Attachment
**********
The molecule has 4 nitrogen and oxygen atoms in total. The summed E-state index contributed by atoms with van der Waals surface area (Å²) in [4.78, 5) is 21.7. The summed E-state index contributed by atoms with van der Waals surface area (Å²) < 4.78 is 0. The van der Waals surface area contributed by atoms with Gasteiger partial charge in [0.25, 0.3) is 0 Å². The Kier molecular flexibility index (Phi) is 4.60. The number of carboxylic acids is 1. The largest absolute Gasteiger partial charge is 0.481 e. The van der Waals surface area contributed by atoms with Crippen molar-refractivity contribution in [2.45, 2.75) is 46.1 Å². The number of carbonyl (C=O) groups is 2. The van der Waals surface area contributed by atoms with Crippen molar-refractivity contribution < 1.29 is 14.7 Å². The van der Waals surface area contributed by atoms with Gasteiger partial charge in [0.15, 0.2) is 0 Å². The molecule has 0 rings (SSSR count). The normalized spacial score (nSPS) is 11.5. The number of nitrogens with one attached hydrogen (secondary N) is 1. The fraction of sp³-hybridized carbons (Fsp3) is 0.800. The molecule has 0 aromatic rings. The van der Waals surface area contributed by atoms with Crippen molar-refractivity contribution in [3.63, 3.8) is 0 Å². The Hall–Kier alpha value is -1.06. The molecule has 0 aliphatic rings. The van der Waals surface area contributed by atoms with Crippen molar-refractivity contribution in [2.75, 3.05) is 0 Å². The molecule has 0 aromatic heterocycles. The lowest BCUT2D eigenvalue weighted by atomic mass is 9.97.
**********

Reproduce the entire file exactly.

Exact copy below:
The molecule has 4 nitrogen and oxygen atoms in total. The summed E-state index contributed by atoms with van der Waals surface area (Å²) in [4.78, 5) is 21.7. The summed E-state index contributed by atoms with van der Waals surface area (Å²) < 4.78 is 0. The van der Waals surface area contributed by atoms with Gasteiger partial charge in [0.25, 0.3) is 0 Å². The Kier molecular flexibility index (Phi) is 4.60. The number of carboxylic acids is 1. The largest absolute Gasteiger partial charge is 0.481 e. The van der Waals surface area contributed by atoms with Crippen molar-refractivity contribution in [2.45, 2.75) is 46.1 Å². The number of carbonyl (C=O) groups is 2. The van der Waals surface area contributed by atoms with Crippen molar-refractivity contribution < 1.29 is 14.7 Å². The van der Waals surface area contributed by atoms with Gasteiger partial charge in [0.15, 0.2) is 0 Å². The molecule has 0 rings (SSSR count). The normalized spacial score (nSPS) is 11.5. The number of nitrogens with one attached hydrogen (secondary N) is 1. The fraction of sp³-hybridized carbons (Fsp3) is 0.800. The molecule has 0 aromatic rings. The van der Waals surface area contributed by atoms with Crippen molar-refractivity contribution in [3.63, 3.8) is 0 Å². The Hall–Kier alpha value is -1.06. The molecule has 0 aliphatic rings. The van der Waals surface area contributed by atoms with Crippen molar-refractivity contribution in [2.75, 3.05) is 0 Å². The molecule has 0 aromatic heterocycles. The lowest BCUT2D eigenvalue weighted by atomic mass is 9.97.